Not so long as the soul is embodied, even if only in part. Rabbi Schneur Zalman cites a teaching from the Zohar regarding the simultaneity of the conflicting emotions: “Weeping is lodged in my heart on that side, while joy is lodged in my heart on this side.”12 There is no such thing as holistic joy, according to chassidic psychology. That’s an ideal for pagans and hippies, illusory and unattainable. Joy, true joy, simchah, is an experience that can be attained only in a perfectly “schizoid” or bicameral psyche.

The animal soul is at war with the divine soul, like two nations fighting over a small city.13 Thus, when the divine soul has the ascendancy, so that the animal soul is forced to turn upon itself in bitter melancholia, this bitterness actually complements the joy. It even supports it. For the weeping of the animal soul is what creates the necessary conditions for the divine soul’s rejoicing. The weeping is positively instrumental. And not like a styrofoam cup to be crumpled up and thrown in the garbage after use. The instrumentality of the weeping is like that of a sacred vessel in the Holy Temple.

The Talmudic sages require that the cosmic mysteries in Ezekiel’s vision of the supernal Chariot, the Maaseh Merkavah, be transmitted “only to one whose heart is anxious within him.”14 “His heart is in a state of constant anxiety,” Rabbi DovBer explains, “over when he will get to see the face of the living G‑d.”15

If our metaphor has been adequate to the task, to conclude, any intelligent chocolate lover should be able to draw the necessary parallels. The special appeal that the darkest bitter chocolate has for those few who can “enjoy” this biting flavor (for, indeed, this anti-flavor is really that of an anti-food that bites back) is the secret knowledge that knows: All the delicacies of this world, chocolate included, are empty vanities—and beyond these hollow delights, yet on this side of life, a “flavor” is to be found for which the milkiest, sweetest, most truffle-like chocolate confection is but a remote, all-but-insipid metaphor.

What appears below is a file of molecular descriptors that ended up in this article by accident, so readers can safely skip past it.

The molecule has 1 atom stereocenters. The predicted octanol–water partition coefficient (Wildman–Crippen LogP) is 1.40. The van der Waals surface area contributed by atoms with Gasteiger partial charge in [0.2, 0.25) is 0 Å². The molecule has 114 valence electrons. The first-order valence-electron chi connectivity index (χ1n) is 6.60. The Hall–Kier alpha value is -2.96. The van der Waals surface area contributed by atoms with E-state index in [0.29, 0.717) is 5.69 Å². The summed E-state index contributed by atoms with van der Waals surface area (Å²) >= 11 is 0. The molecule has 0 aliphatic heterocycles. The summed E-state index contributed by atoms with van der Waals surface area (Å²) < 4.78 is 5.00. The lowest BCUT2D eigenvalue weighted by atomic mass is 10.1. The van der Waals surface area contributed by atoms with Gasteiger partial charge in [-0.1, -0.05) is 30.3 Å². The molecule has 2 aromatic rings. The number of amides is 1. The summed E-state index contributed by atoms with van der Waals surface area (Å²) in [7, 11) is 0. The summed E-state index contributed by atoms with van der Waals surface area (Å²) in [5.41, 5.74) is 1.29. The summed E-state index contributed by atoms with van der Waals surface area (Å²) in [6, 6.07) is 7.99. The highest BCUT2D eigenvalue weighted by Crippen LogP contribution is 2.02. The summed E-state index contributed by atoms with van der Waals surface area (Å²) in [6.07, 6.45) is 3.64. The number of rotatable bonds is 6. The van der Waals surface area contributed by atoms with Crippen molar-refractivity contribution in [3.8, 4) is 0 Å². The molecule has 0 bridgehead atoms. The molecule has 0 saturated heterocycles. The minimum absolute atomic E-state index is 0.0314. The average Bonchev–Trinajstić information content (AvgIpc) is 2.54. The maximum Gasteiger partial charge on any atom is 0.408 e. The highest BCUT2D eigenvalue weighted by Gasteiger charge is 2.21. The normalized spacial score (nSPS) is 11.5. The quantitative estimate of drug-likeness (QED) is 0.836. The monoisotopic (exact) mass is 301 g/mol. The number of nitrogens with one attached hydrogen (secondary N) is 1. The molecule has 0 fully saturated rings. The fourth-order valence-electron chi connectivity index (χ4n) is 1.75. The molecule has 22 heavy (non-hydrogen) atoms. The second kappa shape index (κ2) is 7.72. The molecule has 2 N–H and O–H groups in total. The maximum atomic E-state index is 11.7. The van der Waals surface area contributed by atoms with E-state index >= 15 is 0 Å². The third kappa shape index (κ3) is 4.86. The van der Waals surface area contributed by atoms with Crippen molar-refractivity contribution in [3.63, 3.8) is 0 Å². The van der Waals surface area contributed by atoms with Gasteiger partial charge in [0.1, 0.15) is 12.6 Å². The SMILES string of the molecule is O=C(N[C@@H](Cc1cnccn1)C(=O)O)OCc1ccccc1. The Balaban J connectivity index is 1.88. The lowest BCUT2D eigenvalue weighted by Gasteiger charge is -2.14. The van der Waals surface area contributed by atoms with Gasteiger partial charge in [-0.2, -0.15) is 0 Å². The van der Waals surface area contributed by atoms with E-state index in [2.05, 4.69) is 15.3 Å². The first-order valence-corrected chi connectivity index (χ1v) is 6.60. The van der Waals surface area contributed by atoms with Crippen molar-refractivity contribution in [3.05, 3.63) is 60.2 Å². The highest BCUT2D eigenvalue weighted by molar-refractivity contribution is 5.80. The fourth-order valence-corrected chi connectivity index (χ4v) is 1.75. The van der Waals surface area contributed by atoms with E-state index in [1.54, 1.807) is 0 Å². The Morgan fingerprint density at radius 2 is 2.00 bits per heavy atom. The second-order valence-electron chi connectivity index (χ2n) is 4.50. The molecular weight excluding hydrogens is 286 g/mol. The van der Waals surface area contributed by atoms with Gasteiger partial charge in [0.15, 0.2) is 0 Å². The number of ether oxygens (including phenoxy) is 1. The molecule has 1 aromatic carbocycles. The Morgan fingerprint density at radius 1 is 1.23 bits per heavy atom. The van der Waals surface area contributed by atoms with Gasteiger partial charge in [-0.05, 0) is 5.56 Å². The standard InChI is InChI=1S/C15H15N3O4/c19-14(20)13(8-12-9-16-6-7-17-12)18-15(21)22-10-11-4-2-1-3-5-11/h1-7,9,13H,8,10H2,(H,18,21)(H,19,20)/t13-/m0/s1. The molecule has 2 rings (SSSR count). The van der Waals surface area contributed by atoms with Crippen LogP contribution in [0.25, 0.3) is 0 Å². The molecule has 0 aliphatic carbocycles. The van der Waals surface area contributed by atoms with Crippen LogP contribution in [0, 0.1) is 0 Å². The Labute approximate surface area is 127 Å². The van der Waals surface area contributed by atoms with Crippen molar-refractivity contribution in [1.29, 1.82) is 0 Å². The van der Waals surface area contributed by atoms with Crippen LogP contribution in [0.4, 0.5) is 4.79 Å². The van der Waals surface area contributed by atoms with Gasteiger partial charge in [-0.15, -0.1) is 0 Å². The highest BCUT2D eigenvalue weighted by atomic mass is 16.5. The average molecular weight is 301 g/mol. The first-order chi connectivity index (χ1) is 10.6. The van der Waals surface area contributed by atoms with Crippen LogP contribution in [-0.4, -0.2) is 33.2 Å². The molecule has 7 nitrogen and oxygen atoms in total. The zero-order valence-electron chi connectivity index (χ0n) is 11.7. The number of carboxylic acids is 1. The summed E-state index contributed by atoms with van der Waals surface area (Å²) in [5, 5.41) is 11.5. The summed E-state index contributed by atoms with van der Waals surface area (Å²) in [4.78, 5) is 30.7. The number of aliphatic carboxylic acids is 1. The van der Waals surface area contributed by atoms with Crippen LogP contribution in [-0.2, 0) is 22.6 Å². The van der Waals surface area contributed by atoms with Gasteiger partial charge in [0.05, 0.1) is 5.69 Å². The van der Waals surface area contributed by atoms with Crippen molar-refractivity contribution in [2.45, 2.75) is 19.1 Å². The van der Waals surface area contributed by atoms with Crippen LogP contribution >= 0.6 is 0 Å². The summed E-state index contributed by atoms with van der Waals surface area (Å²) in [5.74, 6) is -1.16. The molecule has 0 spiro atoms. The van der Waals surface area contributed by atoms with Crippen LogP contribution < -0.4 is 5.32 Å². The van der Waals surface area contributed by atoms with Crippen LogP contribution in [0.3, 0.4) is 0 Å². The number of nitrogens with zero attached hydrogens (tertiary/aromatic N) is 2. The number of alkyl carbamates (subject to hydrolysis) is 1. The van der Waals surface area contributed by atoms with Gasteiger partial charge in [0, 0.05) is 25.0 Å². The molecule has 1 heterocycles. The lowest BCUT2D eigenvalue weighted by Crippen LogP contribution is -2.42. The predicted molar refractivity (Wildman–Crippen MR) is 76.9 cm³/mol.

See Hippocrates, Aphorisms, 6.23; Aristotle, Problem 30.1; Galen, De locis affectis 3:10.
R. Schneur Zalman of Liadi, Tanya (Vilna edition, 1900), ch. 31 (p. 39b).
Ibid., chs. 7 and 8 (pp. 11b–13b).
Ibid., ch. 29 (p. 37a).
Viz. the Mamas & the Papas, “Glad to be Unhappy” (1967).
Tanya, ch. 31 (pp. 39b–40a).
Ibid., p. 40a.
See Talmud, Berachot 12b, re the Shema’s “I am the L‑rd your G‑d, who brought you out of the land of Egypt, to be your G‑d” (Numbers 15:41). Even the sages who disagree with Ben Zoma acknowledge that the commemoration of Egypt in messianic times will not be altogether dispensable.
Rabbi DovBer Schneuri, Kuntres ha-Hitpaalut, in Maamarei Admor ha-Emtza’i—Kuntresim (Brooklyn: Kehot, 1991), pp. 168–9. Cf. Shaar ha-Tefillah, in Derech Chayim (Brooklyn, Kehot, 1947), pp. 35a ff.
Kuntres ha-Hitpaalut, p. 168: כי אין בטבעה רק להיות במ”ש מחסרון והעדר גופני ולא מחסרון אור אלקי. Cf. Tanya, ch. 26 (p. 33a), regarding the difference between pathological sadness and עצבות אמיתית (genuine melancholia). Cf. Sigmund Freud, “Trauer und Melancholie,” in Gesammelte Werke, vol. 10 (London: Imago, 1949), pp. 430ff. Pathological melancholy mopes over the loss of worldly beauty and pleasure. Thus, in his Ode to Melancholy (1819), John Keats sings: “She dwells with Beauty—Beauty that must die. . . . Ay, in the very temple of Delight / Veil’d Melancholy has her sovran shrine . . .” But, of course, wise King Solomon anticipated Keats when he said, in his usual pithy style: “Beauty is vanity” (Proverbs 31:30).
Zohar II:255a and III:75a. See Tanya, ch. 35 (p. 43b). See Kuntres ha-Hitpaalut, pp. 165ff. It should be noted that this constitutes nothing less than the answer to the opening question of the Tanya.
Tanya, ch. 9 (p. 14a).
Talmud, Chagigah 13a: אמר רבי זירא אין מוסרין ראשי פרקים אלא לאב ב"ד ולכל מי שלבו דואג בקרבו איכא דאמרי והוא שלבו דואג בקרבו.
Shaar ha-Tefillah, p. 36.